21 climbs, 1 sigh of relief!

Last week I did my 1st century, but cracking after 90 miles didn’t give me much confidence that I was where I needed to be yet to do well at L’Etape. For my 2nd century this past Sunday, I did a few things differently based on what I learned from last weekend. While everyone else was out racing in Webster Groves, I rode to Ghisallo to meet up with Jose, and together we did the BugMan “Ultra” route in reverse. Unlike last week, however, we: 1) rode the flats to Wildhorse Creek to get in ~10 miles of warmup before starting the hard climbing; 2) rode a tad easier pace on the 1st two climbs of the day (Wildhorse Creek to Rieger and Ossenfort to Hwy T), and 3) I ate a sandwich much earlier in the ride (at about the 50-mile mark). This really payed off – not only did I feel great for the entire ride, but I also climbed well to the very end. I stayed seated on most of the big climbs for maximum training benefit, primarily using the 19t and 21t cogs (I did need the 23t on Ries and the upper part of the 2nd Allenton climb). The Marshall climb went really well – I managed a fairly quick spin for the entire 1-mile climb in the 19t. Last week I had to limp back to the west along Clayton, but this week we rode Conway with its tough little rollers. Once back in the Valley, I dropped Jose off at Ghisallo and finished off the final 15 miles with more tough climbing on Orrville, Old Eatherton, Wildhorse Creek (again!), and DeHart Farm at the very end (needed the 25t for that one!). In all I did just under 110 miles with 21 total climbs. The weather was cooler than last week, but I’m sure riding and eating smarter had more to do with how much better I felt. I’m glad Jose has been willing to go out and train with me during this final push – more fun than solo. Next weekend I’ll try to do ~120 miles with at least as much climbing and finish up the weekend before I leave with one final, tough century down into Jefferson Co.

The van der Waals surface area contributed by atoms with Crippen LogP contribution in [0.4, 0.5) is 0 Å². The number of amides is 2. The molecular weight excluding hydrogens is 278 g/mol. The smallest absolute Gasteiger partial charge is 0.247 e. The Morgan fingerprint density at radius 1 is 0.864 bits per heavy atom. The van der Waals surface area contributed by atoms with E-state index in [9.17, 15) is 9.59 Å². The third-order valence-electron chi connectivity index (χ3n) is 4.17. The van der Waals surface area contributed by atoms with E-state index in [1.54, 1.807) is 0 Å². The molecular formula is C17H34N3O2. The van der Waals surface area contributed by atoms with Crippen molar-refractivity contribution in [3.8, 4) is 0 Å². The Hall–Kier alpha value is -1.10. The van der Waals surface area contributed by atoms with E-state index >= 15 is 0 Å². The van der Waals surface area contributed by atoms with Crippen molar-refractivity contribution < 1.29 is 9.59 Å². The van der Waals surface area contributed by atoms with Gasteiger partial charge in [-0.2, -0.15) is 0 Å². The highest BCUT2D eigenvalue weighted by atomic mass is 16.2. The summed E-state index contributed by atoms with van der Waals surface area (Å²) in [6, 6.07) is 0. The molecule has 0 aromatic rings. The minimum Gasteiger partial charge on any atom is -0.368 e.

About Ted C. MacRae

Ted C. MacRae is a research entomologist by vocation and beetle taxonomist by avocation. Areas of expertise in the latter include worldwide jewel beetles (Buprestidae) and North American longhorned beetles (Cerambycidae). More recent work has focused on North American tiger beetles (Cicindelidae) and their distribution, ecology, and conservation.
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3 Responses to 21 climbs, 1 sigh of relief!

  1. bobber says:

    You going to have any time for bugs on the trip?

  2. Daniel B. says:

    Sounds like more fun than the Webster Crit…

  3. Patrick says:

    …and all winter, y’all thought I was weird for getting those ham-n-cheese sammies at WHC & 109!!!!!! 😉

    Maybe I’ll hit it on Sunday with you…if you’re okay with that.

    Everyone has been asking where Jose is…even people on other teams were asking us at the WG crit.

    We’re looking forward to having you back racing with us…esp. with this killer Le Forme you’re getting!

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